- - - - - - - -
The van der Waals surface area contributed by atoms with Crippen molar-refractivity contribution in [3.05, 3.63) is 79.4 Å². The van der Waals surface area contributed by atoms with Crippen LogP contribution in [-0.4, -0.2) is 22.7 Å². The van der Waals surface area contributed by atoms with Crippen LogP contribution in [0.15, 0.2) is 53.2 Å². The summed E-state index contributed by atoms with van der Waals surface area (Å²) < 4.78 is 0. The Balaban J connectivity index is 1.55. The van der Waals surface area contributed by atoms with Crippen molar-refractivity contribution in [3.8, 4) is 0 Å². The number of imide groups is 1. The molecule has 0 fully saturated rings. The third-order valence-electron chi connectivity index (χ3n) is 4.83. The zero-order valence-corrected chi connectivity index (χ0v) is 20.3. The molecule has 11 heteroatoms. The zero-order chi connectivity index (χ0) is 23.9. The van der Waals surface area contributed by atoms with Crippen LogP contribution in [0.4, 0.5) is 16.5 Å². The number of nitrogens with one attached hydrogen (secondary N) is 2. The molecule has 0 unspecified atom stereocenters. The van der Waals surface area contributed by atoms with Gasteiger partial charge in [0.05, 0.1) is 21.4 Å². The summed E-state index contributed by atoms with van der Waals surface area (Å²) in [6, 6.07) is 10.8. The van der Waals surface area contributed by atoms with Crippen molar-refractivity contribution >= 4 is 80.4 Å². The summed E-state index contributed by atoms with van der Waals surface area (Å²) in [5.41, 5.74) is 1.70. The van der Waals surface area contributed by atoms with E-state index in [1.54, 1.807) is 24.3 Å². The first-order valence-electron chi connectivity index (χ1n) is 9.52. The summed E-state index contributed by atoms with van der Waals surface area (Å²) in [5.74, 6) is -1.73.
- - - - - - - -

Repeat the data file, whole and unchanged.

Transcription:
The van der Waals surface area contributed by atoms with Crippen molar-refractivity contribution in [3.05, 3.63) is 79.4 Å². The van der Waals surface area contributed by atoms with Crippen LogP contribution in [-0.4, -0.2) is 22.7 Å². The van der Waals surface area contributed by atoms with Crippen LogP contribution in [0.15, 0.2) is 53.2 Å². The summed E-state index contributed by atoms with van der Waals surface area (Å²) < 4.78 is 0. The Balaban J connectivity index is 1.55. The van der Waals surface area contributed by atoms with Crippen molar-refractivity contribution in [3.8, 4) is 0 Å². The number of imide groups is 1. The molecule has 0 fully saturated rings. The third-order valence-electron chi connectivity index (χ3n) is 4.83. The zero-order valence-corrected chi connectivity index (χ0v) is 20.3. The molecule has 11 heteroatoms. The zero-order chi connectivity index (χ0) is 23.9. The van der Waals surface area contributed by atoms with Crippen LogP contribution in [0.4, 0.5) is 16.5 Å². The number of nitrogens with one attached hydrogen (secondary N) is 2. The molecule has 0 unspecified atom stereocenters. The van der Waals surface area contributed by atoms with Gasteiger partial charge in [0.05, 0.1) is 21.4 Å². The summed E-state index contributed by atoms with van der Waals surface area (Å²) in [6, 6.07) is 10.8. The van der Waals surface area contributed by atoms with Crippen molar-refractivity contribution >= 4 is 80.4 Å². The summed E-state index contributed by atoms with van der Waals surface area (Å²) in [5.41, 5.74) is 1.70. The van der Waals surface area contributed by atoms with E-state index in [1.54, 1.807) is 24.3 Å². The first-order valence-electron chi connectivity index (χ1n) is 9.52. The summed E-state index contributed by atoms with van der Waals surface area (Å²) in [5.74, 6) is -1.73.